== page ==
He didn’t want to think about the choice so he pulled into a turn-around and reached for the vodka. He listened to the angry insects and smelled the dry grass and drank the rest of his pint. He was feeling better, but still didn’t know where he would go when he got to the PCH and had to make up his mind.
So, he got out of the car and walked across the road to the drop-off. If there’d been any traffic he would have be punched against the stone retaining wall. But there were no cars on the road at that particular moment.
He looked over the retaining wall, down the steep side of the canyon to the dried creek bed below. You could almost see the moisture being baked out of the bushes and grass and trees. See it rising up in shimmering waves like an aurora.
His shirt was wet from all his sweating. He put one leg over the retaining wall, then the other, and sat on the wall. He looked north and south along the twisting road then, when he couldn’t see any cars, he pushed himself off.
He did not fall as far as he thought he would. He did not fall at all. He had the unexpected grace of the drunken and stayed on his feet on the tilted ground and stumbled only a few yards below the retaining wall.
He stood there, dust settling around him and on him. It felt as if time had stopped. He could not see the sun from where he was, but he was pretty certain it would never move again. It would remain, nailed to the sky at whatever place it was right now.
He thought about throwing himself further down the canyon, too far to climb back if he changed his mind. But the idea of not doing enough damage and having to remain in the Canyon through the long night...if night ever came...frightened him. It would be cold. There would be animals.
He would have to climb out, get in the car and get on with it.
That’s when he put his hands in his pockets and found the unfamiliar compressed tube shape of the lighter. He took it out and looked at it and had to concentrate to remember what it was and why it was in his pocket.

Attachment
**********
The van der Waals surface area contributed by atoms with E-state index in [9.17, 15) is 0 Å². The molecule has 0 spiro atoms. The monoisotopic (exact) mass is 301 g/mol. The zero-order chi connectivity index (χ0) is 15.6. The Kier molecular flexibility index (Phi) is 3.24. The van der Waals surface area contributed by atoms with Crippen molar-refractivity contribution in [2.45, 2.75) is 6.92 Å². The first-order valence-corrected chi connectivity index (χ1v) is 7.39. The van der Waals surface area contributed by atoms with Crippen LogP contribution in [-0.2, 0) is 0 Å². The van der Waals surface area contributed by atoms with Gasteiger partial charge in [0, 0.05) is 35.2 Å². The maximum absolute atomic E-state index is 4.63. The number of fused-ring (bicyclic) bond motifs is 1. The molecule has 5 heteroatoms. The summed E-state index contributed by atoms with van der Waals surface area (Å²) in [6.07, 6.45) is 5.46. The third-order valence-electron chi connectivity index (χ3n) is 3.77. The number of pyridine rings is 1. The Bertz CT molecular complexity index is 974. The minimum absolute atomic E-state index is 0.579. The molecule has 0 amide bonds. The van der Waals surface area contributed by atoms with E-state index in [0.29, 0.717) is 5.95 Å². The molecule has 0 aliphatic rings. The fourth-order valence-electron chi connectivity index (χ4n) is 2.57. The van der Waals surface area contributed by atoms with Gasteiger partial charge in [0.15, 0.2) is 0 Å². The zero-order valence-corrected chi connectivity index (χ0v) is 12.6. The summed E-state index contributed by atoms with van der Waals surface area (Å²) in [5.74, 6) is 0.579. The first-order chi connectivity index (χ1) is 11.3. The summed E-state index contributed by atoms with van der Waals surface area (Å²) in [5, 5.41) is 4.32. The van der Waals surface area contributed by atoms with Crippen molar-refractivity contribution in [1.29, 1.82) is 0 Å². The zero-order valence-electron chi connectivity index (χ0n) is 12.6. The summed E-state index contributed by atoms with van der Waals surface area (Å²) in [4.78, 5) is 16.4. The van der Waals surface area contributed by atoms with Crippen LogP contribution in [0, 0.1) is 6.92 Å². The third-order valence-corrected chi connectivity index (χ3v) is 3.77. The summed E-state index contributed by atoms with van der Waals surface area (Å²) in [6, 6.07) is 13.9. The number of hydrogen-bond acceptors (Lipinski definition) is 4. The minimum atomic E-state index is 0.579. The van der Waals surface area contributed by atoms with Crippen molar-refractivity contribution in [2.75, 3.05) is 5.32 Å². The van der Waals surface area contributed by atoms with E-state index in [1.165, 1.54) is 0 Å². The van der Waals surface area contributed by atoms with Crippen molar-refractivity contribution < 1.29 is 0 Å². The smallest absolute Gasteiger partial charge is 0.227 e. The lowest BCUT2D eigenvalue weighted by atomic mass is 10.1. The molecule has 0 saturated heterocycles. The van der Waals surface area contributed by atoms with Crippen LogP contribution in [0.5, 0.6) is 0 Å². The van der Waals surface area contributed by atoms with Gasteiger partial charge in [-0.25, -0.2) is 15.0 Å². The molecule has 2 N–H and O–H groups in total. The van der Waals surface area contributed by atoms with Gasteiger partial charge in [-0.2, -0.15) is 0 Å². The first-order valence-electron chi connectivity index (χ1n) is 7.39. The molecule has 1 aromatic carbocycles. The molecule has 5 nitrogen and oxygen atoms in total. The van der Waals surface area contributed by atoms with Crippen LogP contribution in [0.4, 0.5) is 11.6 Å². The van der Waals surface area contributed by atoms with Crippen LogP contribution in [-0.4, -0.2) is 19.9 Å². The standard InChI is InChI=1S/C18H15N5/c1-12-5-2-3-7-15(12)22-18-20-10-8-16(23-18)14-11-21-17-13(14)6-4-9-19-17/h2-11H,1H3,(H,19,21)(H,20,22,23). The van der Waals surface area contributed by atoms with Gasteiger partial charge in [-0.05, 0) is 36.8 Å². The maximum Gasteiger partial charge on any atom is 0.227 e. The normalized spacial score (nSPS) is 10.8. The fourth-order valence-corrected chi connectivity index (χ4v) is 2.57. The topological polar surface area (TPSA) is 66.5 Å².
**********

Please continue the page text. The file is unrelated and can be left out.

He cupped the lighter in his hand and pressed the plastic trigger. A tiny burst of spark from the flint then the steady, transparent, orange flame of the ignited gas. He looked at the flame as the lighter grew warm in his hand.
Then he pushed the hand with the lighter into the heart of a dead bush rooted in the dry canyon wall. He felt the heat all around his hand as the bush caught fire.
The fire crawled through the bush, popping and erupting, then leaping. It burned his hand and he yanked it back and watched the bush transform itself from a dead plant to something vibrant and alive and powerful.
He watched until the fire formed a beautiful orange ring around him, then he turned and started to climb for the retaining wall. He slipped twice and felt the fire snatch for him as the white gray smoke wrapped him and burned his eyes. He thought for a moment that would be the end of it, but it wasn’t.
He made it to the retaining wall and pulled himself over the ledge and crossed the road to his car. Dirty smoke chased him across the pavement.
He sat in the car until the flames reached the retaining wall, then he started the engine and pulled onto the road and headed for the constantly watered green carpet surrounding Pepperdine.
There were other cars now. The people in the other cars must have seen him. The people in the other cars would tell the police what they had seen. And that would be how it ended. They would find him and accuse him and punish him and he would never have to make another decision again as long as he lived.
He was done making decisions. That ended when he bought the lighter.
Joseph Dougherty is a writer living in California.